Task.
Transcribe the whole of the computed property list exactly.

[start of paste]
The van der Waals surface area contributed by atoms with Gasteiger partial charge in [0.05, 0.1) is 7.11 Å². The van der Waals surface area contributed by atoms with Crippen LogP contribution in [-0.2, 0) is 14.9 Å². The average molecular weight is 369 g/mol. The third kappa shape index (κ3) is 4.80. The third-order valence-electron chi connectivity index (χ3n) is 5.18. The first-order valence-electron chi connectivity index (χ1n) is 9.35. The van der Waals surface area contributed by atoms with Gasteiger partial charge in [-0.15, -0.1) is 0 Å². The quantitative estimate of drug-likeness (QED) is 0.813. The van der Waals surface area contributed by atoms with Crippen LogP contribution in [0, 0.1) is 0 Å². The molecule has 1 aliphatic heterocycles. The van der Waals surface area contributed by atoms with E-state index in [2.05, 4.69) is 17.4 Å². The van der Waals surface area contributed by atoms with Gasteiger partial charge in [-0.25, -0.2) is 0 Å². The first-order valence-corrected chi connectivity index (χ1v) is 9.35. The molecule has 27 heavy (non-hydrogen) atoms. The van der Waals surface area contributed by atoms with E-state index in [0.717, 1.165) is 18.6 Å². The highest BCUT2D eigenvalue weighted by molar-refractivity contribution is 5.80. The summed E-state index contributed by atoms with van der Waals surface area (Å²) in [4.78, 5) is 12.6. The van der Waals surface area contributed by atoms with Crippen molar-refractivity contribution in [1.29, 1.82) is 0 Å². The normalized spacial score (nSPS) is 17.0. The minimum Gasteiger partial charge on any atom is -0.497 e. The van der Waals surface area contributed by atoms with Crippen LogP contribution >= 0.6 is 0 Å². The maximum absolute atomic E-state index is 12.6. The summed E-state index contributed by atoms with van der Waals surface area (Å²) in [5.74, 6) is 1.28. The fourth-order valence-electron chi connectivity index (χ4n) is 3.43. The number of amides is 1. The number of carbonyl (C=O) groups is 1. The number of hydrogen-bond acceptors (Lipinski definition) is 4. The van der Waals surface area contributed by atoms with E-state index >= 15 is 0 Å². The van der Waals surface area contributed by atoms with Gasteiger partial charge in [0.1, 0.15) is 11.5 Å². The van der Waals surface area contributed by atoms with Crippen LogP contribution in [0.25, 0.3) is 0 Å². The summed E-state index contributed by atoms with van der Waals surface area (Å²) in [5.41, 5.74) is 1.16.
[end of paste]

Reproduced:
The van der Waals surface area contributed by atoms with Gasteiger partial charge in [0.05, 0.1) is 7.11 Å². The van der Waals surface area contributed by atoms with Crippen LogP contribution in [-0.2, 0) is 14.9 Å². The average molecular weight is 369 g/mol. The third kappa shape index (κ3) is 4.80. The third-order valence-electron chi connectivity index (χ3n) is 5.18. The first-order valence-electron chi connectivity index (χ1n) is 9.35. The van der Waals surface area contributed by atoms with Gasteiger partial charge in [-0.15, -0.1) is 0 Å². The quantitative estimate of drug-likeness (QED) is 0.813. The van der Waals surface area contributed by atoms with Crippen LogP contribution in [0, 0.1) is 0 Å². The molecule has 1 aliphatic heterocycles. The van der Waals surface area contributed by atoms with E-state index in [2.05, 4.69) is 17.4 Å². The van der Waals surface area contributed by atoms with Gasteiger partial charge in [-0.25, -0.2) is 0 Å². The first-order valence-corrected chi connectivity index (χ1v) is 9.35. The molecule has 27 heavy (non-hydrogen) atoms. The van der Waals surface area contributed by atoms with E-state index in [0.717, 1.165) is 18.6 Å². The highest BCUT2D eigenvalue weighted by molar-refractivity contribution is 5.80. The summed E-state index contributed by atoms with van der Waals surface area (Å²) in [4.78, 5) is 12.6. The van der Waals surface area contributed by atoms with Crippen molar-refractivity contribution in [1.29, 1.82) is 0 Å². The normalized spacial score (nSPS) is 17.0. The minimum Gasteiger partial charge on any atom is -0.497 e. The van der Waals surface area contributed by atoms with Crippen LogP contribution >= 0.6 is 0 Å². The maximum absolute atomic E-state index is 12.6. The summed E-state index contributed by atoms with van der Waals surface area (Å²) in [5.74, 6) is 1.28. The fourth-order valence-electron chi connectivity index (χ4n) is 3.43. The number of amides is 1. The number of carbonyl (C=O) groups is 1. The number of hydrogen-bond acceptors (Lipinski definition) is 4. The van der Waals surface area contributed by atoms with E-state index >= 15 is 0 Å². The van der Waals surface area contributed by atoms with Gasteiger partial charge in [0.1, 0.15) is 11.5 Å². The van der Waals surface area contributed by atoms with Crippen LogP contribution in [0.25, 0.3) is 0 Å². The summed E-state index contributed by atoms with van der Waals surface area (Å²) in [5.41, 5.74) is 1.16.